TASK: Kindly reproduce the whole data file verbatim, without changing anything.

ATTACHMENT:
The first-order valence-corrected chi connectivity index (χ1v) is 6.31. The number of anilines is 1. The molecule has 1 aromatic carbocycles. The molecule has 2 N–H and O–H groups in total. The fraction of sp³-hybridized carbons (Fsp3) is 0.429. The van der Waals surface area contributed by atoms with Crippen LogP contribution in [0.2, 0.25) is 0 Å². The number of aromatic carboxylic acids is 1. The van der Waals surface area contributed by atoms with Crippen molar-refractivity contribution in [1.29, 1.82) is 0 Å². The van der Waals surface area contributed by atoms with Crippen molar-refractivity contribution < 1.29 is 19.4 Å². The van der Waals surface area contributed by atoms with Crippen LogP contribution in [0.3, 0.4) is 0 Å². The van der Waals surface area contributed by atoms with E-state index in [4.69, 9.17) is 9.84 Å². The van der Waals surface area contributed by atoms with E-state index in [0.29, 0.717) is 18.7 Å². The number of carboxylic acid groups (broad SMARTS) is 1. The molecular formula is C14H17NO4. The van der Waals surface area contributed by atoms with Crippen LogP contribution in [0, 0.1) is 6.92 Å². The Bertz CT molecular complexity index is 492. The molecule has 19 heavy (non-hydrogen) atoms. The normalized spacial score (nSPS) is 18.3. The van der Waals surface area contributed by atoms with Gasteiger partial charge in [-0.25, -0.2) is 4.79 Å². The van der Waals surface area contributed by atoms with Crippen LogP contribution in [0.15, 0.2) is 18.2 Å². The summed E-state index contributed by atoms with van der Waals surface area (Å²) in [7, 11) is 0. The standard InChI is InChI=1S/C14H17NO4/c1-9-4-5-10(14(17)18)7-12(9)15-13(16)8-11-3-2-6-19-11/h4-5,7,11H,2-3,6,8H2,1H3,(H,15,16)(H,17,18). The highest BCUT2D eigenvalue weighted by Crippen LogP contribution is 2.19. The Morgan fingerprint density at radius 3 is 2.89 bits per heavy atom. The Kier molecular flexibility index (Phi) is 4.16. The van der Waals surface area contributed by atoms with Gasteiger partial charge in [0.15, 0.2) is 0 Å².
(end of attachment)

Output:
The first-order valence-corrected chi connectivity index (χ1v) is 6.31. The number of anilines is 1. The molecule has 1 aromatic carbocycles. The molecule has 2 N–H and O–H groups in total. The fraction of sp³-hybridized carbons (Fsp3) is 0.429. The van der Waals surface area contributed by atoms with Crippen LogP contribution in [0.2, 0.25) is 0 Å². The number of aromatic carboxylic acids is 1. The van der Waals surface area contributed by atoms with Crippen molar-refractivity contribution in [1.29, 1.82) is 0 Å². The van der Waals surface area contributed by atoms with Crippen molar-refractivity contribution < 1.29 is 19.4 Å². The van der Waals surface area contributed by atoms with Crippen LogP contribution in [0.3, 0.4) is 0 Å². The van der Waals surface area contributed by atoms with E-state index in [4.69, 9.17) is 9.84 Å². The van der Waals surface area contributed by atoms with E-state index in [0.29, 0.717) is 18.7 Å². The number of carboxylic acid groups (broad SMARTS) is 1. The molecular formula is C14H17NO4. The van der Waals surface area contributed by atoms with Crippen LogP contribution in [0, 0.1) is 6.92 Å². The Bertz CT molecular complexity index is 492. The molecule has 19 heavy (non-hydrogen) atoms. The normalized spacial score (nSPS) is 18.3. The van der Waals surface area contributed by atoms with Gasteiger partial charge in [-0.25, -0.2) is 4.79 Å². The van der Waals surface area contributed by atoms with Crippen LogP contribution in [0.15, 0.2) is 18.2 Å². The summed E-state index contributed by atoms with van der Waals surface area (Å²) in [7, 11) is 0. The standard InChI is InChI=1S/C14H17NO4/c1-9-4-5-10(14(17)18)7-12(9)15-13(16)8-11-3-2-6-19-11/h4-5,7,11H,2-3,6,8H2,1H3,(H,15,16)(H,17,18). The highest BCUT2D eigenvalue weighted by Crippen LogP contribution is 2.19. The Morgan fingerprint density at radius 3 is 2.89 bits per heavy atom. The Kier molecular flexibility index (Phi) is 4.16. The van der Waals surface area contributed by atoms with Gasteiger partial charge in [0.15, 0.2) is 0 Å².